Five trends that will shape private sector disaster management in 2022
Many of us hoped that 2021 would be different – an opportunity to embrace a post-pandemic “new normal”. Instead, this past year has seen an intensifying pandemic and unprecedented humanitarian challenges: 274 million people will need humanitarian assistance and protection in 2022, up 17% from the record high this year, and 45 million people will be faced with famine-like conditions across 43 countries, often exacerbated by conflict and the climate crisis.
1. Increasingly complex emergencies will require a collaborative approach that integrates multiple stakeholders, including local private sector
An increasing number of crises are complex emergencies, combining the effects of man-made conflict and fragility with hunger, disease and the climate crisis.
While the number of deaths from conflict and the number of conflicts are decreasing, the long-term impact of conflict remains high. Rising economic uncertainty and unease driven by the pandemic has contributed, with over 5000 pandemic-related violent events recorded between January 2020 and April 2021. The economic impact of violence to the global economy in 2020 was estimated at almost USD 15 trillion!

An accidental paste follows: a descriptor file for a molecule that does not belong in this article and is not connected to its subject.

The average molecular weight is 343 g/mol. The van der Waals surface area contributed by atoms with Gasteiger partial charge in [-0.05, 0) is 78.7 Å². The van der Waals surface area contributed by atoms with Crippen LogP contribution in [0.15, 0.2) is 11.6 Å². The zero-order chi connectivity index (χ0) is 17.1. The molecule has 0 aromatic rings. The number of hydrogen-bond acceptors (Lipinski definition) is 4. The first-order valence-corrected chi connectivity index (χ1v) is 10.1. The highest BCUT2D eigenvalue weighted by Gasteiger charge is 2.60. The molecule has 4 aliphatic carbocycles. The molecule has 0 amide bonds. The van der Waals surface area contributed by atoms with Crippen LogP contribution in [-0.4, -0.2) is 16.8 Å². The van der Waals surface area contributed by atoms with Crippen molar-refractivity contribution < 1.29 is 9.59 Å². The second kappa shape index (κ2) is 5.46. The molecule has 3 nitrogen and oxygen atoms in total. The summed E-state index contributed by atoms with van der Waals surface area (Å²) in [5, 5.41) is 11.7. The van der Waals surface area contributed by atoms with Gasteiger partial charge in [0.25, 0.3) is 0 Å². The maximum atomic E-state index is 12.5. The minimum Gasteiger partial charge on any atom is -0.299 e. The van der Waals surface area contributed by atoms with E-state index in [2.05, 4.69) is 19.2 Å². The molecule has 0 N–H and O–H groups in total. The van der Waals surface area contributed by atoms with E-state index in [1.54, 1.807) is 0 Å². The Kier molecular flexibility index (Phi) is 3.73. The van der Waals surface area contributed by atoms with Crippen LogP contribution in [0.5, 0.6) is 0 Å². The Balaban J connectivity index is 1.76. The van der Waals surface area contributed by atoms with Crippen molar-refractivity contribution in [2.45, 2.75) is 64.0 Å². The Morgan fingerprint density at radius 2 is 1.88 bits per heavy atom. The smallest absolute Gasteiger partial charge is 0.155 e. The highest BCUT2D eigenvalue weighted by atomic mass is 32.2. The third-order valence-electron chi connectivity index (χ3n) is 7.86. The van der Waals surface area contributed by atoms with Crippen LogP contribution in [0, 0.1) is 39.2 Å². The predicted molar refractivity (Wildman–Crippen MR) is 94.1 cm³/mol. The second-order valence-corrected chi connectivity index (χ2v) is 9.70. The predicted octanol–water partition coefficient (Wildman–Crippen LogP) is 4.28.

Political instability and conflict make the operating context more challenging, the number of people in need harder to predict, and add a layer of complexity as responders find themselves dealing with multiple types of crises.
Food insecurity is also on the rise, whether due to economic shocks, conflict, or extreme weather such as droughts. The Grand Sud region of Madagascar is experiencing what experts now call the first climate change-induced famine as a result of desertification and repeated droughts.
The cascading effect of multiple disasters makes disaster management all the more challenging, and carves out a particular opportunity for the local private sector to step up and contribute, from business continuity planning for the private and public sectors to community resilience and more. However, the context must be factored in and a “do no harm” framework applied.
Two examples include the Asia Pacific Alliance for Disaster Management Sri Lanka (A-PAD SL)’s “Meals that Heal” initiative, which factored in religious and cultural sensibilities to ensure the emergency assistance provided in response to heavy floods did not create more tensions in the community; and the leadership demonstrated by the Philippine Disaster Resilience Foundation (PDRF) in coordinated and conflict-sensitive interventions for displaced communities in Marawi City.